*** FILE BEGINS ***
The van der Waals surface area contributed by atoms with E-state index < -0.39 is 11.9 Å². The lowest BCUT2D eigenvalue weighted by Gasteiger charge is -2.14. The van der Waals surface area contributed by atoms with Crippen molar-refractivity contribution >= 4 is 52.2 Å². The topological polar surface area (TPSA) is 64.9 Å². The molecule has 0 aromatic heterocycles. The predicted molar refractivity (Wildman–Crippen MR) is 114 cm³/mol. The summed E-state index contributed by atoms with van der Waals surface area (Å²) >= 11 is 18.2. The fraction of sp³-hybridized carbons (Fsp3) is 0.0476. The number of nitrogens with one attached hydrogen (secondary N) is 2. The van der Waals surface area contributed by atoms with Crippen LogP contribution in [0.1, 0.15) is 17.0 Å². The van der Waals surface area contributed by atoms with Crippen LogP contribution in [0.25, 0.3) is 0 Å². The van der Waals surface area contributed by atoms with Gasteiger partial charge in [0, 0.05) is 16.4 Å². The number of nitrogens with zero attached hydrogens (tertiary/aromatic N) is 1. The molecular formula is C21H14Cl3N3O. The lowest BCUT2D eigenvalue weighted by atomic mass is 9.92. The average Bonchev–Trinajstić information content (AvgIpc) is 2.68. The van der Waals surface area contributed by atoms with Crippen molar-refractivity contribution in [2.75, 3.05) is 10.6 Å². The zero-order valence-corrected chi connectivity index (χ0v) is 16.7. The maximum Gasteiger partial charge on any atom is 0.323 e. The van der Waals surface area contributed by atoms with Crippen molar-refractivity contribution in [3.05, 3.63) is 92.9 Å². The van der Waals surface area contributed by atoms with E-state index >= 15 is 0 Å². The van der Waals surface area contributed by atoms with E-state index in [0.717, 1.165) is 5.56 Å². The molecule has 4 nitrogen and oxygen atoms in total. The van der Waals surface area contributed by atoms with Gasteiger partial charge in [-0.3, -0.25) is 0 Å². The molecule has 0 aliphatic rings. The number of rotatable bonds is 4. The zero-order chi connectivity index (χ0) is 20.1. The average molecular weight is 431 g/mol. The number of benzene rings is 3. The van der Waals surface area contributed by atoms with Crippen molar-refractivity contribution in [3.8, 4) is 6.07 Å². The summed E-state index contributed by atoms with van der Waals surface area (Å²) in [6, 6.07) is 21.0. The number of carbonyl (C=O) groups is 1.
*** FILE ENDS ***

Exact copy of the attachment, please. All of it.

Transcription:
The van der Waals surface area contributed by atoms with E-state index < -0.39 is 11.9 Å². The lowest BCUT2D eigenvalue weighted by Gasteiger charge is -2.14. The van der Waals surface area contributed by atoms with Crippen molar-refractivity contribution >= 4 is 52.2 Å². The topological polar surface area (TPSA) is 64.9 Å². The molecule has 0 aromatic heterocycles. The predicted molar refractivity (Wildman–Crippen MR) is 114 cm³/mol. The summed E-state index contributed by atoms with van der Waals surface area (Å²) >= 11 is 18.2. The fraction of sp³-hybridized carbons (Fsp3) is 0.0476. The number of nitrogens with one attached hydrogen (secondary N) is 2. The van der Waals surface area contributed by atoms with Crippen LogP contribution in [0.1, 0.15) is 17.0 Å². The van der Waals surface area contributed by atoms with Crippen LogP contribution in [0.25, 0.3) is 0 Å². The van der Waals surface area contributed by atoms with Gasteiger partial charge in [0, 0.05) is 16.4 Å². The number of nitrogens with zero attached hydrogens (tertiary/aromatic N) is 1. The molecular formula is C21H14Cl3N3O. The lowest BCUT2D eigenvalue weighted by atomic mass is 9.92. The average Bonchev–Trinajstić information content (AvgIpc) is 2.68. The van der Waals surface area contributed by atoms with Crippen molar-refractivity contribution in [2.75, 3.05) is 10.6 Å². The zero-order valence-corrected chi connectivity index (χ0v) is 16.7. The maximum Gasteiger partial charge on any atom is 0.323 e. The van der Waals surface area contributed by atoms with Crippen molar-refractivity contribution in [3.05, 3.63) is 92.9 Å². The van der Waals surface area contributed by atoms with E-state index >= 15 is 0 Å². The van der Waals surface area contributed by atoms with E-state index in [0.717, 1.165) is 5.56 Å². The molecule has 4 nitrogen and oxygen atoms in total. The van der Waals surface area contributed by atoms with Gasteiger partial charge in [-0.3, -0.25) is 0 Å². The molecule has 0 aliphatic rings. The number of rotatable bonds is 4. The zero-order chi connectivity index (χ0) is 20.1. The average molecular weight is 431 g/mol. The number of benzene rings is 3. The van der Waals surface area contributed by atoms with Crippen molar-refractivity contribution in [3.8, 4) is 6.07 Å². The summed E-state index contributed by atoms with van der Waals surface area (Å²) in [6, 6.07) is 21.0. The number of carbonyl (C=O) groups is 1.